Paraffin embedded tissues cut at 4-5µ thick sections were mounted on slides (Fisher Scientific, USA).The dewaxing and rehydration of tissues sections were carried out by EZ-AR Common solution (BioGenex Laboratories Inc., San Ramon, California, USA) at 700C for 10 minutes followed by antigen retrieval in EZ-AR 3 solution at 950C for 5 minutes. The endogenous peroxidase activity was quenched by incubating slides with a solution of 3% H2O2 in methanol for 25 minutes at room. Non-specific protein binding was blocked using power block solution (BioGenex Laboratories Inc., San Ramon, California, USA) for 15 minutes. Slides were incubated with polyclonal rabbit anti-rabies antibody (1:500 and 1:1000 dilution in PBS 1% BSA) for one hour at room temperature. Slides were washed with PBS buffer for 3 times, 3 minutes each subsequently. Then sections were incubated with secondary antibody ImmPRESSTM UNIVERSAL kit (Vector Laboratories Inc., Burlingame, U.S.A.) for 30 minutes at room temperature. Slides were thereafter washed with PBS washing buffer for 3 times, 3 minutes each. The antigen-antibody-peroxidase reaction was visualized by adding 3, 3 ‘-diaminobenzidine (DAB) solution on sections for 1-2 minutes. Sections were washed in tap water for 5 minutes and were counterstained with Gill’s haematoxylin (Merck, Germany) for 30 seconds and finally washed in running tap water for 5 minutes. The sections were dehydrated in ascending grades of alcohol, cleared in xylene and mounted with DPX. The stained slides were examined under microscope (BX 61, Olympus Corporation, Japan).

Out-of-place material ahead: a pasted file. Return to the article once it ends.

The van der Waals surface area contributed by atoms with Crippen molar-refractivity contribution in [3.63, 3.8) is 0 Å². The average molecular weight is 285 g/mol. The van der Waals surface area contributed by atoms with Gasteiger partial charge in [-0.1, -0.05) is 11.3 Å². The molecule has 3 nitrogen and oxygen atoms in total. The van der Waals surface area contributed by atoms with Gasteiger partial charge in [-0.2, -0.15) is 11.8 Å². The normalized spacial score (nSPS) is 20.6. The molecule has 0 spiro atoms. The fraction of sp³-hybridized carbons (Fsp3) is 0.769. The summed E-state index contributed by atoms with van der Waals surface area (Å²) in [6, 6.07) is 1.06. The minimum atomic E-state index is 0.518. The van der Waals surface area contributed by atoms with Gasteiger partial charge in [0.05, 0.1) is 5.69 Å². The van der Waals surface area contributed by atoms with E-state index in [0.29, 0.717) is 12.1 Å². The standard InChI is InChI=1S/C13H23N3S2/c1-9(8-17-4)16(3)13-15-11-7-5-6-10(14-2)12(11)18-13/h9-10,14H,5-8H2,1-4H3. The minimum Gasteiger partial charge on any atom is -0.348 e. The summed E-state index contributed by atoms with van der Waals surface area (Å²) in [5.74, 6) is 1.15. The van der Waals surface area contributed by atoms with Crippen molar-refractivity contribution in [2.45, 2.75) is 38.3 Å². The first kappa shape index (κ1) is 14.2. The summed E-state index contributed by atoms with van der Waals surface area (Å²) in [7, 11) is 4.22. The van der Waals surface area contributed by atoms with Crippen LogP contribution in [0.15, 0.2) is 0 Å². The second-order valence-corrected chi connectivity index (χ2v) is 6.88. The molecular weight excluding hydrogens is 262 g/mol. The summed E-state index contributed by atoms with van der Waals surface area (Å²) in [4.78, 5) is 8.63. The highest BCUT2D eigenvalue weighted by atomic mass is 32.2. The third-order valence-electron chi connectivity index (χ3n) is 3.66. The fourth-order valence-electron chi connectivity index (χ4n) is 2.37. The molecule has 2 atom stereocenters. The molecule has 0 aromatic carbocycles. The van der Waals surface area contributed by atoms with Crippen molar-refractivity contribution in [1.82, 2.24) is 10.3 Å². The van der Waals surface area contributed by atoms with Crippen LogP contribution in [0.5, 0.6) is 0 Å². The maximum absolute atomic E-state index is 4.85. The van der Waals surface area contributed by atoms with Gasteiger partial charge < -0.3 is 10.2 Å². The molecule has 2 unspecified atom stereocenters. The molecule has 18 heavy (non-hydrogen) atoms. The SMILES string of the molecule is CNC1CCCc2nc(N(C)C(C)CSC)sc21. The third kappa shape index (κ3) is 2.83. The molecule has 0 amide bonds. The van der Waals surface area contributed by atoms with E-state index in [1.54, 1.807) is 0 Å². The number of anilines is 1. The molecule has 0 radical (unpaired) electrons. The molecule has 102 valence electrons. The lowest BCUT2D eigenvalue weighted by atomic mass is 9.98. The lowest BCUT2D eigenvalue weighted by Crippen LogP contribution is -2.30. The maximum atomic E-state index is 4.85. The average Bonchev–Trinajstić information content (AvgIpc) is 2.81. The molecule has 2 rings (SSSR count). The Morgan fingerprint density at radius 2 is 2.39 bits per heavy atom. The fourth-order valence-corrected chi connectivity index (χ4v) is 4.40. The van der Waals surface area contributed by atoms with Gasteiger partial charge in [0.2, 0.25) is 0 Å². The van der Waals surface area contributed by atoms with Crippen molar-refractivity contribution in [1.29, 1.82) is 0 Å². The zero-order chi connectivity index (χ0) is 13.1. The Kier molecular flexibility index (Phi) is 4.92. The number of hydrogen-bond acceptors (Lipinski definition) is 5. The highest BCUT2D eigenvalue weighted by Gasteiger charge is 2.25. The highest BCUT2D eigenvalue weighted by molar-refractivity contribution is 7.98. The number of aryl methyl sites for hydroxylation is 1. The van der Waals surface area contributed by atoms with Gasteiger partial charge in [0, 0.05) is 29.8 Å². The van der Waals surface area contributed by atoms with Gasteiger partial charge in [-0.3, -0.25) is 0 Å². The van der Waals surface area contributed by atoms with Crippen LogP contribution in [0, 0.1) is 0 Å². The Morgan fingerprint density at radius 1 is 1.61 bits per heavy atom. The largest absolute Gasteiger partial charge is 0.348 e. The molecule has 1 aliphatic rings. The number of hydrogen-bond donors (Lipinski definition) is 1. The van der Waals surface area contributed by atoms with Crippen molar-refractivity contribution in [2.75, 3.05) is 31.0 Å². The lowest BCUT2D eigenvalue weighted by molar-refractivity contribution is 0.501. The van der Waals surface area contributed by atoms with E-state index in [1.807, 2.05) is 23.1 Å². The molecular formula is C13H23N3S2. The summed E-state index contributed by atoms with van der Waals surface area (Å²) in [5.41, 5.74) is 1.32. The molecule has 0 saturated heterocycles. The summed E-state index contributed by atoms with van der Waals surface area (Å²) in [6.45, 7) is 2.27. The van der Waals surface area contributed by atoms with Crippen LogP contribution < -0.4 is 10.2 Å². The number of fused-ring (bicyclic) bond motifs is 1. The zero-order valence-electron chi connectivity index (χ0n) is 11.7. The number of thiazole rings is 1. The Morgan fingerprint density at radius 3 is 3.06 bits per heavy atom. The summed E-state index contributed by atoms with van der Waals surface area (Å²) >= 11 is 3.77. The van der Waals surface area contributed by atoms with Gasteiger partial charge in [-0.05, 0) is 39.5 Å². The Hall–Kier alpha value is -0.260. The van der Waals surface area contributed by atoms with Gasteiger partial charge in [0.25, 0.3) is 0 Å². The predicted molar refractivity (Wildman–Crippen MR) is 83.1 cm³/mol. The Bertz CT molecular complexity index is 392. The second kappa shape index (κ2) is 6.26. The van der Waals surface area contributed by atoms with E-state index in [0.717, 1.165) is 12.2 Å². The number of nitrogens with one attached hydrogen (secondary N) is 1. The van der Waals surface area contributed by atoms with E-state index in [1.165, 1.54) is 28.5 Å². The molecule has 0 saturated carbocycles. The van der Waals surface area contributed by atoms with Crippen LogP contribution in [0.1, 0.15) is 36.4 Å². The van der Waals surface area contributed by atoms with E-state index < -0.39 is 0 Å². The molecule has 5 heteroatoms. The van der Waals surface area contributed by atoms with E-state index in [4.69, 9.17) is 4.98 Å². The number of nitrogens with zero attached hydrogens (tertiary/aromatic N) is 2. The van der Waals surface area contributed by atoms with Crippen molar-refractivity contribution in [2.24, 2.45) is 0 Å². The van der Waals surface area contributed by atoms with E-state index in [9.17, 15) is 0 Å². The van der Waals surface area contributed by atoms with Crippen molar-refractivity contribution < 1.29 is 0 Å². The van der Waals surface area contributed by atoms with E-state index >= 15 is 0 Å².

Histopathology

All tissues samples viz. cerebellum, cerebrum, hippocampus, pons and medulla oblongata from dead animals were collected in 10% neutral buffered formalin solution.After fixation in 10% neutral buffered formalin, tissue samples were given overnight washings under tap water. These tissues were routinely processed through ascending grades of alcohol, cleared in benzene and embedded in paraffin wax. The paraffin sections were cut at 4 to 5μ thickness and stained by haematoxylin and eosin (H & E) method (Luna, 1968).

Sensitivity Comparison with Direct-FAT

Sensitivity of various techniques was calculated in comparison with dFAT (Perrin and Sureau, 1987).

Result and Discussion

Clinical Signs